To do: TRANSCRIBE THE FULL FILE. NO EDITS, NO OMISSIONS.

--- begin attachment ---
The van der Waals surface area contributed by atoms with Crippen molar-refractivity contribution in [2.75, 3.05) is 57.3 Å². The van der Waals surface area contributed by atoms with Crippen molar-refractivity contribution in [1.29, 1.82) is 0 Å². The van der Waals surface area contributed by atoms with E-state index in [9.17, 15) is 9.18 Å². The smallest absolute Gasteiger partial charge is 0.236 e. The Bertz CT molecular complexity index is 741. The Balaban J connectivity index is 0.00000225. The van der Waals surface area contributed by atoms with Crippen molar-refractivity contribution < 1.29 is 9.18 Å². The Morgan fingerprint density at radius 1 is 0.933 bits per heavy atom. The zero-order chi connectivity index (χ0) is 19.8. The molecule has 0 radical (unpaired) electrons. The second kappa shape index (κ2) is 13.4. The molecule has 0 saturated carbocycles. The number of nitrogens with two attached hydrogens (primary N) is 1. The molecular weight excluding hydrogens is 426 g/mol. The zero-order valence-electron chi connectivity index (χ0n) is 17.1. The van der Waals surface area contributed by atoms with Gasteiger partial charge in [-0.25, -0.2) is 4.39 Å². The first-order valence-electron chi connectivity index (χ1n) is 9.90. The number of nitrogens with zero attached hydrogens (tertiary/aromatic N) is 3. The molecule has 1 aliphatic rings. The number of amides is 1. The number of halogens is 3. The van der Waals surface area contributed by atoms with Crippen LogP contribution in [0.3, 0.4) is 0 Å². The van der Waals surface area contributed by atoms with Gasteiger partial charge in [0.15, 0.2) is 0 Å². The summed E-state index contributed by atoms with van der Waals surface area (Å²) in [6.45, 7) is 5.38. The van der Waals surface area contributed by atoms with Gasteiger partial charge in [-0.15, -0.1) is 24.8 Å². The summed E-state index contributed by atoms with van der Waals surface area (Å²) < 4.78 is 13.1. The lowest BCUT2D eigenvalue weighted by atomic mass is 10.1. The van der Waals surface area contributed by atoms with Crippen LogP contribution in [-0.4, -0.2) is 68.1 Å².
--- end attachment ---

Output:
The van der Waals surface area contributed by atoms with Crippen molar-refractivity contribution in [2.75, 3.05) is 57.3 Å². The van der Waals surface area contributed by atoms with Crippen molar-refractivity contribution in [1.29, 1.82) is 0 Å². The van der Waals surface area contributed by atoms with E-state index in [9.17, 15) is 9.18 Å². The smallest absolute Gasteiger partial charge is 0.236 e. The Bertz CT molecular complexity index is 741. The Balaban J connectivity index is 0.00000225. The van der Waals surface area contributed by atoms with Crippen molar-refractivity contribution < 1.29 is 9.18 Å². The Morgan fingerprint density at radius 1 is 0.933 bits per heavy atom. The zero-order chi connectivity index (χ0) is 19.8. The molecule has 0 radical (unpaired) electrons. The second kappa shape index (κ2) is 13.4. The molecule has 0 saturated carbocycles. The number of nitrogens with two attached hydrogens (primary N) is 1. The molecular weight excluding hydrogens is 426 g/mol. The zero-order valence-electron chi connectivity index (χ0n) is 17.1. The van der Waals surface area contributed by atoms with Gasteiger partial charge in [-0.25, -0.2) is 4.39 Å². The first-order valence-electron chi connectivity index (χ1n) is 9.90. The number of nitrogens with zero attached hydrogens (tertiary/aromatic N) is 3. The molecule has 1 aliphatic rings. The number of amides is 1. The number of halogens is 3. The van der Waals surface area contributed by atoms with Crippen LogP contribution in [0.3, 0.4) is 0 Å². The van der Waals surface area contributed by atoms with Gasteiger partial charge in [0.15, 0.2) is 0 Å². The summed E-state index contributed by atoms with van der Waals surface area (Å²) in [6.45, 7) is 5.38. The van der Waals surface area contributed by atoms with Gasteiger partial charge in [-0.15, -0.1) is 24.8 Å². The summed E-state index contributed by atoms with van der Waals surface area (Å²) < 4.78 is 13.1. The lowest BCUT2D eigenvalue weighted by atomic mass is 10.1. The van der Waals surface area contributed by atoms with Crippen LogP contribution in [-0.4, -0.2) is 68.1 Å².